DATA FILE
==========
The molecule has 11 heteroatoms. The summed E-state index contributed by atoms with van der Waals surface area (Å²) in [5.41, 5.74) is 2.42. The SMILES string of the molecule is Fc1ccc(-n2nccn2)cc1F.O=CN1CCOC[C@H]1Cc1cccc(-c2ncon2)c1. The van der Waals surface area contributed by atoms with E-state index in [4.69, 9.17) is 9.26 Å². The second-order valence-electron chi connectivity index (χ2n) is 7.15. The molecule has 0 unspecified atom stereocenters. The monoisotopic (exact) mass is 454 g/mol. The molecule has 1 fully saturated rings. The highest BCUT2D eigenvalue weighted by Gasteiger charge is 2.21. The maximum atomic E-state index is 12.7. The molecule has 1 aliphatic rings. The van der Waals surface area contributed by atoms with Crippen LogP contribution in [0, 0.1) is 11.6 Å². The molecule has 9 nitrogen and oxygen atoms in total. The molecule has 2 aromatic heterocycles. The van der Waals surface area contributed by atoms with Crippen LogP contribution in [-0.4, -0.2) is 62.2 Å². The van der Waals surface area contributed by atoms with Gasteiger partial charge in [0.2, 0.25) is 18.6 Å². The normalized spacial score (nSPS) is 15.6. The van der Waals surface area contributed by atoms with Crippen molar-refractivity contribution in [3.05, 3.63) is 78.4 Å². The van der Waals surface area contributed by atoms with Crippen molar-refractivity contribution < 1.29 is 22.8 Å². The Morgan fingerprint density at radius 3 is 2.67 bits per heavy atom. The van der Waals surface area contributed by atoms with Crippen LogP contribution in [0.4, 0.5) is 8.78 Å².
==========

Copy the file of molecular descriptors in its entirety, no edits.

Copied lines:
The molecule has 11 heteroatoms. The summed E-state index contributed by atoms with van der Waals surface area (Å²) in [5.41, 5.74) is 2.42. The SMILES string of the molecule is Fc1ccc(-n2nccn2)cc1F.O=CN1CCOC[C@H]1Cc1cccc(-c2ncon2)c1. The van der Waals surface area contributed by atoms with E-state index in [4.69, 9.17) is 9.26 Å². The second-order valence-electron chi connectivity index (χ2n) is 7.15. The molecule has 0 unspecified atom stereocenters. The monoisotopic (exact) mass is 454 g/mol. The molecule has 1 fully saturated rings. The highest BCUT2D eigenvalue weighted by Gasteiger charge is 2.21. The maximum atomic E-state index is 12.7. The molecule has 1 aliphatic rings. The van der Waals surface area contributed by atoms with Crippen LogP contribution in [0, 0.1) is 11.6 Å². The molecule has 9 nitrogen and oxygen atoms in total. The molecule has 2 aromatic heterocycles. The van der Waals surface area contributed by atoms with Crippen LogP contribution in [-0.4, -0.2) is 62.2 Å². The van der Waals surface area contributed by atoms with Gasteiger partial charge in [0.2, 0.25) is 18.6 Å². The normalized spacial score (nSPS) is 15.6. The van der Waals surface area contributed by atoms with Crippen molar-refractivity contribution in [3.05, 3.63) is 78.4 Å². The van der Waals surface area contributed by atoms with Crippen molar-refractivity contribution < 1.29 is 22.8 Å². The Morgan fingerprint density at radius 3 is 2.67 bits per heavy atom. The van der Waals surface area contributed by atoms with Crippen LogP contribution in [0.4, 0.5) is 8.78 Å².